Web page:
Practical resources to help family caregivers in the midst of caring for someone

12 tips to help teach organizational skills

As a caregiver, you can help a child with learning organizational skills from a young age. Incorporating organizational skills into everyday routines at home can help children feel less anxious about the demands of managing school-related materials, backpacks, and clothing at school.

Every child is different and has different needs. This is a great time to communicate with the child in your care to find out how they’re feeling about school, especially if he or she is entering school for the first time as a kindergartener or new student, and what you can do to help ease the transition. You can also speak with teachers and health care professionals for some more specific tips on teaching organizational skills that will benefit the child in your care.

Tips for teaching organizational skills to kids

  • Encourage the child and teach them how to finish a task before going on to the next.
  • Make it a habit to have the child put one toy (game, activity, etc.) away before playing with the next.
  • Encourage “stations” (e.g. the dining room table for crafts, a big chair for reading, etc.) for different types of activities at home. Each station should be comfortable and have the right lighting and materials for the activity.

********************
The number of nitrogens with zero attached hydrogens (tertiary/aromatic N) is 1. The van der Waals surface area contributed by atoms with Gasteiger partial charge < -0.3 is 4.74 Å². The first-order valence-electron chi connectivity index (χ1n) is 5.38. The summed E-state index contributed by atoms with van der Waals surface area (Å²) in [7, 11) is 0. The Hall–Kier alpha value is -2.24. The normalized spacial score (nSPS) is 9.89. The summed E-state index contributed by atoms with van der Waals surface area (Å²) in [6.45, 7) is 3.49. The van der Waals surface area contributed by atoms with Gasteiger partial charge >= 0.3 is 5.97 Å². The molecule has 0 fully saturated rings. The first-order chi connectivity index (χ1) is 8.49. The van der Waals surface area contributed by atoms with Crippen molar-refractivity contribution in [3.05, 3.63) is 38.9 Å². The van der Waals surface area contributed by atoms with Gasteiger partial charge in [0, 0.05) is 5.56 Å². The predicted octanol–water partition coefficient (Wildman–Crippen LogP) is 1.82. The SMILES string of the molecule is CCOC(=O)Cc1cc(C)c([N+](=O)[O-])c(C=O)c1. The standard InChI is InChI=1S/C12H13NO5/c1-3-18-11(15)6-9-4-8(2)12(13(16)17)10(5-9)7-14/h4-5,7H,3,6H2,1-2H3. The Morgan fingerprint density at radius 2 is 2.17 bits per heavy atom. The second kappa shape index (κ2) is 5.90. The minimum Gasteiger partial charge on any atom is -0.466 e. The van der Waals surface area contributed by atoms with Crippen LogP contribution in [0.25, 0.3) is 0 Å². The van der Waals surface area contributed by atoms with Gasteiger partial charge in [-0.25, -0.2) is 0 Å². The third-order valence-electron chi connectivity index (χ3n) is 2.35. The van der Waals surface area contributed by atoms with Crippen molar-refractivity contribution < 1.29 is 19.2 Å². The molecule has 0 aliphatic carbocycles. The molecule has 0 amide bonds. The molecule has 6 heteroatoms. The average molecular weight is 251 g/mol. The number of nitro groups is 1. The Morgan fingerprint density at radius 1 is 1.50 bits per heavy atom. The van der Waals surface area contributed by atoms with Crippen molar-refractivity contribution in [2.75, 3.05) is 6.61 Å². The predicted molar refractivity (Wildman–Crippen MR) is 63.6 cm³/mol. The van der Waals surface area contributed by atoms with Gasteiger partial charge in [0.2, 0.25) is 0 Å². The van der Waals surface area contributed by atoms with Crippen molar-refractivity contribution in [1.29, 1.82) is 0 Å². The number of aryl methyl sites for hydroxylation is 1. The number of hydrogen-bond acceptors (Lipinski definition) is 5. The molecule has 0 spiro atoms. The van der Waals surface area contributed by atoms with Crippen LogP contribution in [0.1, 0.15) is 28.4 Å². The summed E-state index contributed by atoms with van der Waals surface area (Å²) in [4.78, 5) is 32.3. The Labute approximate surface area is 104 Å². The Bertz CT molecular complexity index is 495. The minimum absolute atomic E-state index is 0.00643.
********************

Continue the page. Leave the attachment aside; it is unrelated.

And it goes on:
• Teach the child to be organized and to value and take care of his/her belongings – even relatively inexpensive items such as markers or pencil crayons should be handled with care. Teach them to replace marker lids, keep crayons in the crayon bin, etc.
  • Praise generously, but don’t forget to teach the child to value taking time and care when doing crafts. Invite the child to provide detail when drawing pictures of people. Use prompts like “Where are her eyes?” and “Does she have a nose?”
  • Teach him or her that it’s OK to use an eraser, and to complete pictures even if they are not “perfect,” rather than starting over with each mistake.
  • Large bins of random toys and miscellaneous toy pieces can be overwhelming and even confusing for a child. It is better to have a system for organizing toys, similar to schools and daycare centres. Use child-safe and accessible shelves and bins/baskets to house toys, and sort toys into individual bins (e.g., dinosaurs all kept in one bin, cars in another).
  • Try rotating toys by putting some toys away and having only a few out each month.
  • Give the child responsibility. Begin by assigning small things to him or her. For example, putting shoes in the correct spot after taking them off, making the bed, and putting books back on the shelf.
  • Recognize that children pass through child developmental stages at different rates.
  • Be specific when you praise the child (i.e. “I like the colours you chose”).
  • Value the child for his/her unique strengths and interests.

Starting a new school year can bring on stress and anxiety for children. By sticking to a similar routine at home you’re also preparing the child for school and helping them to adapt to the school environment and activities.

These tips should help to reduce overall stress levels and ensure a smooth transition with minimal disruption.



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